Borrowing and selling assets to pay taxes. If the Notice of Federal Tax Lien is filed, this is more complicated, so I want to discuss discharges and subordinations.
Selling Assets to Pay Taxes
Let’s start by discussing selling assets. If the proceeds are enough to full pay, call the centralized lien unit at the number on the slide; 1-800-913-6050, and request pay off. When the sale goes through, the proceeds should be submitted to the IRS to pay the debt. When the proceeds are not enough to pay the tax due, apply for a discharge. This removes a specific property from the effects of the Notice of Federal Tax Lien, and the sale is not going to go through without a discharge.
Federal Tax Lien and Discharge of Debt
Discharges are governed by Internal Revenue Code section 6325(b), and there’s several subsections and categories within that. But I want to point out a couple that I think would be interesting to you. Section 6325(b)(2)(A) states that the IRS may discharge property for partial payment of a tax liability and for no less than the government’s interest in that property. Also, the taxpayer’s interest is divested after the sale
Also, I wanted to point out Section 6325(b)(2)(B), which states the government may discharge a property if the interest is zero. For example, in a short sale when a mortgage is ahead of the Notice of Federal Tax Lien in the claim priority and the mortgage is more than the property value. That means there’s no interest for the lien, but allowing the short sale to go through may improve the cash flow of the taxpayer, thereby increasing the taxpayer’s ability to pay (then they can pay the taxes that they owe).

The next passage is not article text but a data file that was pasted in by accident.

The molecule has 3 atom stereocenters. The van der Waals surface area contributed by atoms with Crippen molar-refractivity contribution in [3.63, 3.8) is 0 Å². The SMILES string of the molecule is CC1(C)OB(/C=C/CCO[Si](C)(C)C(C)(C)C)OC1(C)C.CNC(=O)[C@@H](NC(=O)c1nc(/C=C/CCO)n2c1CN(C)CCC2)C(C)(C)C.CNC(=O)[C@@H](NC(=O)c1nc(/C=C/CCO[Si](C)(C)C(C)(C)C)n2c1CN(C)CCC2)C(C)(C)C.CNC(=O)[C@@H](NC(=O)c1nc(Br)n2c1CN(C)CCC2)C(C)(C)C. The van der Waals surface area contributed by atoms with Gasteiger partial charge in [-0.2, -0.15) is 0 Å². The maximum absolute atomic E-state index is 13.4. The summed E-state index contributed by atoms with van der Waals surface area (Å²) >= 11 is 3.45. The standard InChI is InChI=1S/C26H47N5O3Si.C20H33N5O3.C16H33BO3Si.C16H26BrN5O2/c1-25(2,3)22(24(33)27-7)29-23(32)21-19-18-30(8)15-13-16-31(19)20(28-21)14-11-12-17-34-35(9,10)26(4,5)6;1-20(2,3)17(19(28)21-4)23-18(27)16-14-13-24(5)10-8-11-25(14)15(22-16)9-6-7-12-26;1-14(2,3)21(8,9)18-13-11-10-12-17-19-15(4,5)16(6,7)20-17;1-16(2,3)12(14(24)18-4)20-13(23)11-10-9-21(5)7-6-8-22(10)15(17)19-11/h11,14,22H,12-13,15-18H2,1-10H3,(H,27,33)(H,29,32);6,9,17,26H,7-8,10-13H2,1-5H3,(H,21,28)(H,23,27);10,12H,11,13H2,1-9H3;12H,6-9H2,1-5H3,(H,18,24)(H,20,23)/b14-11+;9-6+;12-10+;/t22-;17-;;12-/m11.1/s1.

Notice of Federal Tax Lief Filed
If the taxpayer can sell an asset to pay part of the tax and the Notice of Federal Tax Lien is filed, get Publication 783, How to Prepare an Application for Certificate of Discharge of Federal Tax Lien, and get Form 14135, Application for Certificate of Discharge of the Federal Tax Lien. Use the same publication and form if the taxpayer is upside down on property and selling can help improve cash flow.
Borrowing in the face of the Notice of Federal Tax Lien
Now, let’s talk through borrowing in the face of the Notice of Federal Tax Lien. If the amount of the loan is not enough to full pay, you are going to need a subordination. This is the process allowing a lender to step ahead of the IRS’ lien position and makes it easier to get a loan or a mortgage. It doesn’t invalidate the Notice of Federal Tax Lien or the underlying statutory tax lien. Subordination is described in Internal Revenue Code section 6325(d). Section 6325(d)(1) states the IRS may subordinate if the government receives an amount equal to our interest or the interest to be subordinated.
Paying Federal Tax Lien
For example, when refinancing a mortgage to pay off a tax liability: as long as the IRS receives the government’s interest, we will likely facilitate the refinance by subordinating interest to the new lender. Under section 6325(d)(2), IRS may subordinate if as a result the property value increases facilitating collection of the liability. For example, let’s say the taxpayer owns a piece of property that can’t be sold in its current condition. But if they get a loan and rehabilitate the property, they can sell it and pay off either part or all of the tax. Then we’d likely subordinate the Notice of Federal Tax Lien to the lender.
Using Accounts Receivable as IRS Collateral
One last comment on assets: we tend to think of them as real or personal property, but keep in mind, especially for businesses, assets that can be used as collateral are accounts receivable. So, if the Notice of Federal Tax Lien is filed, it will attach to those accounts receivable, and just like with tangible property when getting a loan, you’re going to need a subordination. When seeking a subordination use Publication 784, How to Prepare an Application for Certificate of Subordination.
Discharge Federal Tax Lien
Remember when selling an asset or getting a loan, find out if the taxpayer has the Notice of Federal Tax Lien filed. If they are going to get a loan to pay off their debt, then you’re going to need to start the discharge and subordination process. Make sure that you remember that it takes at least 30 to 45 days to process a request for discharge and subordination; often, it takes much longer. People who submit their applications too close to the sale or the closing of a loan often find that the sale or closing doesn’t go through because there wasn’t enough time to process the discharge or the subordination.